Clicking on banner ads enables JWR to constantly improve
Jewish World Review Sept. 18, 2000 / 17 Elul, 5760

Philip Terzian

JWR's Pundits
World Editorial
Cartoon Showcase

Mallard Fillmore

Michael Barone
Mona Charen
Linda Chavez
Ann Coulter
Greg Crosby
Larry Elder
Don Feder
Suzanne Fields
James Glassman
Paul Greenberg
Bob Greene
Betsy Hart
Nat Hentoff
David Horowitz
Marianne Jennings
Michael Kelly
Mort Kondracke
Ch. Krauthammer
Lawrence Kudlow
Dr. Laura
John Leo
David Limbaugh
Michelle Malkin
Jackie Mason
Michael Medved
Kathleen Parker
Wes Pruden
Debbie Schlussel
Sam Schulman
Amity Shlaes
Roger Simon
Tony Snow
Thomas Sowell
Cal Thomas
Jonathan S. Tobin
Ben Wattenberg
George Will
Bruce Williams
Walter Williams
Mort Zuckerman

Consumer Reports

Today, Dr. Laura.
Tomorrow ... -- IF YOU HAVE ever wondered what comprehensive federal hate-crime legislation might look like, consider the predicament of the Boy Scouts.

Since their founding early last century, the Scouts have forbidden homosexuals from serving as adult leaders. This is an expedient that seems to agree with most parents of Scouts and is, if the polls are reliable, supported by a large majority of Americans. We have a long tradition in our country of free association, and if private organizations such as the Boy Scouts wish to impose limitations in accordance with their standards, that is their right. This past spring that constitutional principle was upheld -- rather narrowly, it is true, but upheld nonetheless -- by the U.S. Supreme Court, and efforts to legally coerce the Boy Scouts were stymied.

In the past, most Americans displeased by such strictures would have followed Groucho Marx's sage advice: I would not wish to join a club, he once declared, that would admit me as a member. People who disapproved of the Boy Scouts simply stayed away, content to find happiness in more congenial surroundings.

But we live in a very different era than Groucho's, and people whose standards or opinions don't match ours -- or are thought to be, somehow, morally inferior -- must be punished, not ignored. And just as President Andrew Jackson once defied Chief Justice John Marshall to enforce his judgment (against the forced removal of Indians) the Clinton administration has chosen to harass the Boy Scouts. The Interior Department, at the direction of Secretary Bruce Babbitt, is looking into orders to prevent Scouts from using parks and public lands for their activities. There was a brief investigation by Janet Reno's Justice Deprtment as to whether the use of acreage at Fort A.P. Hill for the annual jamboree was permissible. (The Scouts, it was decided, pose no imminent danger.) A color guard of Boy Scouts was booed by delegates at the Democratic National Convention.

A hater-in-training?

Now, whenever two or three forward-thinking people are assembled to deplore bigotry in America, the Boy Scouts are invoked, along with the Ku Klux Klan. This has prompted the herd of independent minds who manage corporate America to run for cover. Various agencies of the United Way have stricken the Boy Scouts from their charitable rolls, and companies have severed their historic affiliations.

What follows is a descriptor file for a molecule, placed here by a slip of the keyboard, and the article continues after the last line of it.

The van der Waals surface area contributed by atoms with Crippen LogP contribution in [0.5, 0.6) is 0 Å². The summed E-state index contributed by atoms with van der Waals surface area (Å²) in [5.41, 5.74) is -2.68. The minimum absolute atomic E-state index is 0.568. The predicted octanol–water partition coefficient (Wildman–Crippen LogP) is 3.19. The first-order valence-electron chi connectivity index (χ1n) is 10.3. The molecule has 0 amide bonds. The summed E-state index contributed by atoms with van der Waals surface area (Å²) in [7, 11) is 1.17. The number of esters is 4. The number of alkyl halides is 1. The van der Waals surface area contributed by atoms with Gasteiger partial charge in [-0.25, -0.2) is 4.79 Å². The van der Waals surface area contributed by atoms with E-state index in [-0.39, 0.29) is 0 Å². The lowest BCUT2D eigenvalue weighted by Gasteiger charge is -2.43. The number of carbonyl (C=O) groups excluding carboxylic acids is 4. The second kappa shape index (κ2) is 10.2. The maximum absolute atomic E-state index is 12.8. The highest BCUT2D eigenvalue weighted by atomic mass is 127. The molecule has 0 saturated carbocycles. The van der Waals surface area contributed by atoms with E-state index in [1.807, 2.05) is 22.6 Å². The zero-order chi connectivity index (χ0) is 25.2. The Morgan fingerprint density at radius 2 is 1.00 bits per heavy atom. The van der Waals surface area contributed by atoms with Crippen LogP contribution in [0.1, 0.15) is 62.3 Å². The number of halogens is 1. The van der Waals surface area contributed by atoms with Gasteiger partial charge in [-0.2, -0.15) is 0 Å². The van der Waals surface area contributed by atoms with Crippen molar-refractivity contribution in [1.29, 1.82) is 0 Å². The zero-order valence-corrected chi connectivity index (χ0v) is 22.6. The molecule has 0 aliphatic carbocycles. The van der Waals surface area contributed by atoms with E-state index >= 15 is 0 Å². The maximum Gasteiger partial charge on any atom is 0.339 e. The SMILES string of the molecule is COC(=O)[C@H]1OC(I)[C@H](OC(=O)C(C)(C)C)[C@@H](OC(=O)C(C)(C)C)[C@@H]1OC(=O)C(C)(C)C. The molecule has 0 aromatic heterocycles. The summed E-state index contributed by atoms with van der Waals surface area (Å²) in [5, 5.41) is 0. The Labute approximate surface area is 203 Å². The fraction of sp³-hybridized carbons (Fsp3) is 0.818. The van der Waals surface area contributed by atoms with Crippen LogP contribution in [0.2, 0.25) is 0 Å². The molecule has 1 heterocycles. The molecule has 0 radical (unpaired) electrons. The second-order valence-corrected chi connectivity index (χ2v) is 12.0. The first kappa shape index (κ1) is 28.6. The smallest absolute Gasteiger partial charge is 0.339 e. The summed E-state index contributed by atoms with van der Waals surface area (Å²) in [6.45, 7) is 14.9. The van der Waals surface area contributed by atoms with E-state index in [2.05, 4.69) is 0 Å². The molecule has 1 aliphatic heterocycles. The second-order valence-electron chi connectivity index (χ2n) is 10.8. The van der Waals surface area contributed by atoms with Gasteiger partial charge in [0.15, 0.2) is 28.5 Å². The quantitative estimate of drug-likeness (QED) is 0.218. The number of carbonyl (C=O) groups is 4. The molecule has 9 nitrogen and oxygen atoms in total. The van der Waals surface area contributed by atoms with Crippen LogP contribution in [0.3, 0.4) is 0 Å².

In the short run, to be sure, such treatment has benefited the Boy Scouts. Like the National Rifle Association, which is similarly demonized, the Scouts are now posting record numbers of enrollment -- some 6.2 million members, at last count. Yet there are shadows in the picture which ought to worry civil libertarians. When we talk about intolerance in America, we tend to think of the 17th-century Puritans or (nowadays) the Religious Right. But McCarthyism, as it were, is a province of the Left. Nowhere are standards of conformity on social and political questions enforced with such rigidity as in progressive circles. Dissent is not greeted with indulgence, but discipline, and disagreement is handled with absolute proscription.

A good example is the censorship campaign now being waged by gay rights organizations against Dr. Laura Schlessinger, the radio talk show dispenser of advice. I am not among Dr. Laura's millions of fans, but am happy to acknowledge the vacuum she has filled: An Orthodox Jew who bases her convictions on religious authority and historic experience, she upholds traditional standards of social, sexual and marital conduct. When it was announced last year that her radio program would be augmented by a television show, a "Stop Dr. Laura" web site was launched, and pressure was exerted on potential corporate sponsors to withdraw their patronage.

Her detractors were clever, in that sense. They did not emphasize that they disagreed with Dr. Laura's prescriptions; they claimed that Dr. Laura is a purveyor of "hate," a muddy (and in this case preposterous) slander. But the hucksters were intimidated -- Geico, Procter & Gamble, and others all hastened to put Dr. Laura on the blacklist -- and the future of her TV show is problematical.

Especially in a democracy, there is peril when convictions are subject to sanction. Hate crimes are not meant to punish malefactors -- the killers of James Byrd and Matthew Shephard, for example, face life imprisonment or execution -- but to penalize incorrect attitudes. Yet fashions change. Demonize the Boy Scouts, censor Dr. Laura, but in time the creature will devour its creators. Who is to say that crimes against Republicans, or opponents of abortion, or people who preach premarital abstinence, might not someday be regarded as evidence of hate?

Freedom is sacrificed when laws govern thought.

JWR contributor Philip Terzian is associate editor of The Providence Journal. Comment by clicking here.


09/12/00: What passes for knowledge
09/05/00: The catcher gets caught
08/31/00: A Golden Age that never was
08/28/00: Blame communism, not Russia
08/24/00: Social progress on one front, regression on the other
08/21/00: The beat goes awry
08/17/00: The unwelcome democrat

© 2000, Philip Terzian